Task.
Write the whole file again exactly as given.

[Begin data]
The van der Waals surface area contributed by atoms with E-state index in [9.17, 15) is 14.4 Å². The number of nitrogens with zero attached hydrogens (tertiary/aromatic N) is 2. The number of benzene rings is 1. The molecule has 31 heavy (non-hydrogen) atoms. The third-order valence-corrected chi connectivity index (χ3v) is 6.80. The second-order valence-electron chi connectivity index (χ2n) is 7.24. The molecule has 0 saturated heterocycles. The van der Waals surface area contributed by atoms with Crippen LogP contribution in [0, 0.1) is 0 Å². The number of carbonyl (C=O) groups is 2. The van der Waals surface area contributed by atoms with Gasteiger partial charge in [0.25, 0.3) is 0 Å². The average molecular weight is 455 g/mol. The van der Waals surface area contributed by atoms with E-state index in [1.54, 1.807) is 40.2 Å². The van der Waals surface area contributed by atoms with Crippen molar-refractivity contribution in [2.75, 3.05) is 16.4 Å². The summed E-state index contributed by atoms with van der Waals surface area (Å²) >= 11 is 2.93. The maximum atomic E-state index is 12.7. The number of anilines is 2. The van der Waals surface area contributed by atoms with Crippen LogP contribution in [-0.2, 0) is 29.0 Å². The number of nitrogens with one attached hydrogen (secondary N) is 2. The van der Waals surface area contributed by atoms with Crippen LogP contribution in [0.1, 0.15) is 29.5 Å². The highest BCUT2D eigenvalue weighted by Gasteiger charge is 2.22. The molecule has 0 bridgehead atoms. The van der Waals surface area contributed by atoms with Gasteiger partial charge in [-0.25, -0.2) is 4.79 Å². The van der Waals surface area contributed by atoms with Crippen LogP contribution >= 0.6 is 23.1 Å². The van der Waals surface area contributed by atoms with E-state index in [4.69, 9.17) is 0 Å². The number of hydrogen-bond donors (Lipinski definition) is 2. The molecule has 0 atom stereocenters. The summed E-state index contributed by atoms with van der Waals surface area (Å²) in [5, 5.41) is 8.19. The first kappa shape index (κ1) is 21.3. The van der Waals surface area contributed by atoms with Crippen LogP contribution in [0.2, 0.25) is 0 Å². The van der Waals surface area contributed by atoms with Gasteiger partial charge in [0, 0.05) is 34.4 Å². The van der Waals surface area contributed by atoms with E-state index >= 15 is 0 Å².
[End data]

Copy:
The van der Waals surface area contributed by atoms with E-state index in [9.17, 15) is 14.4 Å². The number of nitrogens with zero attached hydrogens (tertiary/aromatic N) is 2. The number of benzene rings is 1. The molecule has 31 heavy (non-hydrogen) atoms. The third-order valence-corrected chi connectivity index (χ3v) is 6.80. The second-order valence-electron chi connectivity index (χ2n) is 7.24. The molecule has 0 saturated heterocycles. The van der Waals surface area contributed by atoms with Crippen LogP contribution in [0, 0.1) is 0 Å². The number of carbonyl (C=O) groups is 2. The van der Waals surface area contributed by atoms with Gasteiger partial charge in [0.25, 0.3) is 0 Å². The average molecular weight is 455 g/mol. The van der Waals surface area contributed by atoms with E-state index in [1.54, 1.807) is 40.2 Å². The van der Waals surface area contributed by atoms with Crippen molar-refractivity contribution in [2.75, 3.05) is 16.4 Å². The summed E-state index contributed by atoms with van der Waals surface area (Å²) >= 11 is 2.93. The maximum atomic E-state index is 12.7. The number of anilines is 2. The van der Waals surface area contributed by atoms with Crippen LogP contribution in [-0.2, 0) is 29.0 Å². The number of nitrogens with one attached hydrogen (secondary N) is 2. The van der Waals surface area contributed by atoms with Crippen LogP contribution in [0.1, 0.15) is 29.5 Å². The highest BCUT2D eigenvalue weighted by Gasteiger charge is 2.22. The molecule has 0 bridgehead atoms. The van der Waals surface area contributed by atoms with Gasteiger partial charge in [-0.25, -0.2) is 4.79 Å². The van der Waals surface area contributed by atoms with Crippen LogP contribution >= 0.6 is 23.1 Å². The van der Waals surface area contributed by atoms with E-state index in [4.69, 9.17) is 0 Å². The number of hydrogen-bond donors (Lipinski definition) is 2. The molecule has 0 atom stereocenters. The summed E-state index contributed by atoms with van der Waals surface area (Å²) in [5, 5.41) is 8.19. The first kappa shape index (κ1) is 21.3. The van der Waals surface area contributed by atoms with Crippen LogP contribution in [0.2, 0.25) is 0 Å². The van der Waals surface area contributed by atoms with Gasteiger partial charge in [0, 0.05) is 34.4 Å². The van der Waals surface area contributed by atoms with E-state index >= 15 is 0 Å².